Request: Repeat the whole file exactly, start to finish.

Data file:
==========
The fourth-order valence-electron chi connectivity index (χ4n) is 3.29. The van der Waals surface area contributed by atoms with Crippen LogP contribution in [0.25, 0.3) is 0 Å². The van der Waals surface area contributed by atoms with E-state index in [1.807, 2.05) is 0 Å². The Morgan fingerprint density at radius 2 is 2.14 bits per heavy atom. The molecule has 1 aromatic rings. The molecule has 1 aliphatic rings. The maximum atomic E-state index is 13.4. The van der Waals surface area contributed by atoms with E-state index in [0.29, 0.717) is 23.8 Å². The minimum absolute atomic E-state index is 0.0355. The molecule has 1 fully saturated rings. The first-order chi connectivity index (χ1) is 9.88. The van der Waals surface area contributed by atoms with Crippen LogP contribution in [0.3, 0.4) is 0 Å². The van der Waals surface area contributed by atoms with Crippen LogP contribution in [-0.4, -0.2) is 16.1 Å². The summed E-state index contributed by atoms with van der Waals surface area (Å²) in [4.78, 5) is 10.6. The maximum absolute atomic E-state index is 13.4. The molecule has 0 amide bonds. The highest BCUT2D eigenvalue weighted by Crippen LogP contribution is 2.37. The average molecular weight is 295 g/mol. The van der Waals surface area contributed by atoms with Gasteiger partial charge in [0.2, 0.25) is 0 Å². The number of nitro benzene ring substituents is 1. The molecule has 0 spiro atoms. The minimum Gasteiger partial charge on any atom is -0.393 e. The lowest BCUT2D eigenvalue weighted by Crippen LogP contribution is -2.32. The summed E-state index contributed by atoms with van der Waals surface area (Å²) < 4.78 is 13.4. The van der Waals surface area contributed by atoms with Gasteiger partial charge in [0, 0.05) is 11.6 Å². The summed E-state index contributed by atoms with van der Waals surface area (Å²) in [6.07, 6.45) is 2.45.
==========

The fourth-order valence-electron chi connectivity index (χ4n) is 3.29. The van der Waals surface area contributed by atoms with Crippen LogP contribution in [0.25, 0.3) is 0 Å². The van der Waals surface area contributed by atoms with E-state index in [1.807, 2.05) is 0 Å². The Morgan fingerprint density at radius 2 is 2.14 bits per heavy atom. The molecule has 1 aromatic rings. The molecule has 1 aliphatic rings. The maximum atomic E-state index is 13.4. The van der Waals surface area contributed by atoms with E-state index in [0.29, 0.717) is 23.8 Å². The minimum absolute atomic E-state index is 0.0355. The molecule has 1 fully saturated rings. The first-order chi connectivity index (χ1) is 9.88. The van der Waals surface area contributed by atoms with Crippen LogP contribution in [0.3, 0.4) is 0 Å². The van der Waals surface area contributed by atoms with Crippen LogP contribution in [-0.4, -0.2) is 16.1 Å². The summed E-state index contributed by atoms with van der Waals surface area (Å²) in [4.78, 5) is 10.6. The maximum absolute atomic E-state index is 13.4. The molecule has 0 amide bonds. The highest BCUT2D eigenvalue weighted by Crippen LogP contribution is 2.37. The average molecular weight is 295 g/mol. The van der Waals surface area contributed by atoms with Gasteiger partial charge in [0.2, 0.25) is 0 Å². The number of nitro benzene ring substituents is 1. The molecule has 0 spiro atoms. The minimum Gasteiger partial charge on any atom is -0.393 e. The lowest BCUT2D eigenvalue weighted by Crippen LogP contribution is -2.32. The summed E-state index contributed by atoms with van der Waals surface area (Å²) < 4.78 is 13.4. The van der Waals surface area contributed by atoms with Gasteiger partial charge in [0, 0.05) is 11.6 Å². The summed E-state index contributed by atoms with van der Waals surface area (Å²) in [6.07, 6.45) is 2.45.